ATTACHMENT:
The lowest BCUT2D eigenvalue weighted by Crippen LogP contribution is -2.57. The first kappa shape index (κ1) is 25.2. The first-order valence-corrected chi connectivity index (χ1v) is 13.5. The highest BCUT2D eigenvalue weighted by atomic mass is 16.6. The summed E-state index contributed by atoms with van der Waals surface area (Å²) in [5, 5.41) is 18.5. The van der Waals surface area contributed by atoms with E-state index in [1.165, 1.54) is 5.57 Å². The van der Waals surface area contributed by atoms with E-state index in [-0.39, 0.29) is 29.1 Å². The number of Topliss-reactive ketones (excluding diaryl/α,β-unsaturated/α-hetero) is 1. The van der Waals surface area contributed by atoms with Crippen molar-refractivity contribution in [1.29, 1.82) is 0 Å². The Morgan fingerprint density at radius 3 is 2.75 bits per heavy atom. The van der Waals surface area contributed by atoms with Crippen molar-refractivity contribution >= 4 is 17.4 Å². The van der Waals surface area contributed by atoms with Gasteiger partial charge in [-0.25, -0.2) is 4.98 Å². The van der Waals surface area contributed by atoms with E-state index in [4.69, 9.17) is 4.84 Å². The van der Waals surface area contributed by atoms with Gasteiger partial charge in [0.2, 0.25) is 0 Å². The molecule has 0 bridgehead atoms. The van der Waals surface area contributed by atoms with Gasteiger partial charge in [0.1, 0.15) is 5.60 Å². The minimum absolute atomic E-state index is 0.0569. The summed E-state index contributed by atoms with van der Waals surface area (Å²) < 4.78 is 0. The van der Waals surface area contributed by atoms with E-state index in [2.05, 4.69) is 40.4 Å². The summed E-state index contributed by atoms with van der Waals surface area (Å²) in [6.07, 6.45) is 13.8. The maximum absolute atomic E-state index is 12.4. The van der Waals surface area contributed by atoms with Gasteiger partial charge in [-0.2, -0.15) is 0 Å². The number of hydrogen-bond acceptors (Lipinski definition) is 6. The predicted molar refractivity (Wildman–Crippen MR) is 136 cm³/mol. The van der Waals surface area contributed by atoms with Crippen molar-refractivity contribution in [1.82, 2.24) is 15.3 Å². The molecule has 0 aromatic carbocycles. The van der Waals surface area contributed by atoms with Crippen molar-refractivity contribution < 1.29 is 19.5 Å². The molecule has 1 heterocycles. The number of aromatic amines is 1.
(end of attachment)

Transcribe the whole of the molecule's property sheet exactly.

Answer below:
The lowest BCUT2D eigenvalue weighted by Crippen LogP contribution is -2.57. The first kappa shape index (κ1) is 25.2. The first-order valence-corrected chi connectivity index (χ1v) is 13.5. The highest BCUT2D eigenvalue weighted by atomic mass is 16.6. The summed E-state index contributed by atoms with van der Waals surface area (Å²) in [5, 5.41) is 18.5. The van der Waals surface area contributed by atoms with E-state index in [1.165, 1.54) is 5.57 Å². The van der Waals surface area contributed by atoms with E-state index in [-0.39, 0.29) is 29.1 Å². The number of Topliss-reactive ketones (excluding diaryl/α,β-unsaturated/α-hetero) is 1. The van der Waals surface area contributed by atoms with Crippen molar-refractivity contribution in [1.29, 1.82) is 0 Å². The Morgan fingerprint density at radius 3 is 2.75 bits per heavy atom. The van der Waals surface area contributed by atoms with Crippen molar-refractivity contribution >= 4 is 17.4 Å². The van der Waals surface area contributed by atoms with Gasteiger partial charge in [-0.25, -0.2) is 4.98 Å². The van der Waals surface area contributed by atoms with E-state index in [4.69, 9.17) is 4.84 Å². The van der Waals surface area contributed by atoms with Gasteiger partial charge in [0.2, 0.25) is 0 Å². The molecule has 0 bridgehead atoms. The van der Waals surface area contributed by atoms with Gasteiger partial charge in [0.1, 0.15) is 5.60 Å². The minimum absolute atomic E-state index is 0.0569. The summed E-state index contributed by atoms with van der Waals surface area (Å²) < 4.78 is 0. The van der Waals surface area contributed by atoms with E-state index in [2.05, 4.69) is 40.4 Å². The summed E-state index contributed by atoms with van der Waals surface area (Å²) in [6.07, 6.45) is 13.8. The maximum absolute atomic E-state index is 12.4. The van der Waals surface area contributed by atoms with Gasteiger partial charge in [-0.2, -0.15) is 0 Å². The number of hydrogen-bond acceptors (Lipinski definition) is 6. The predicted molar refractivity (Wildman–Crippen MR) is 136 cm³/mol. The van der Waals surface area contributed by atoms with Crippen molar-refractivity contribution in [1.82, 2.24) is 15.3 Å². The molecule has 0 aromatic carbocycles. The van der Waals surface area contributed by atoms with Crippen molar-refractivity contribution < 1.29 is 19.5 Å². The molecule has 1 heterocycles. The number of aromatic amines is 1.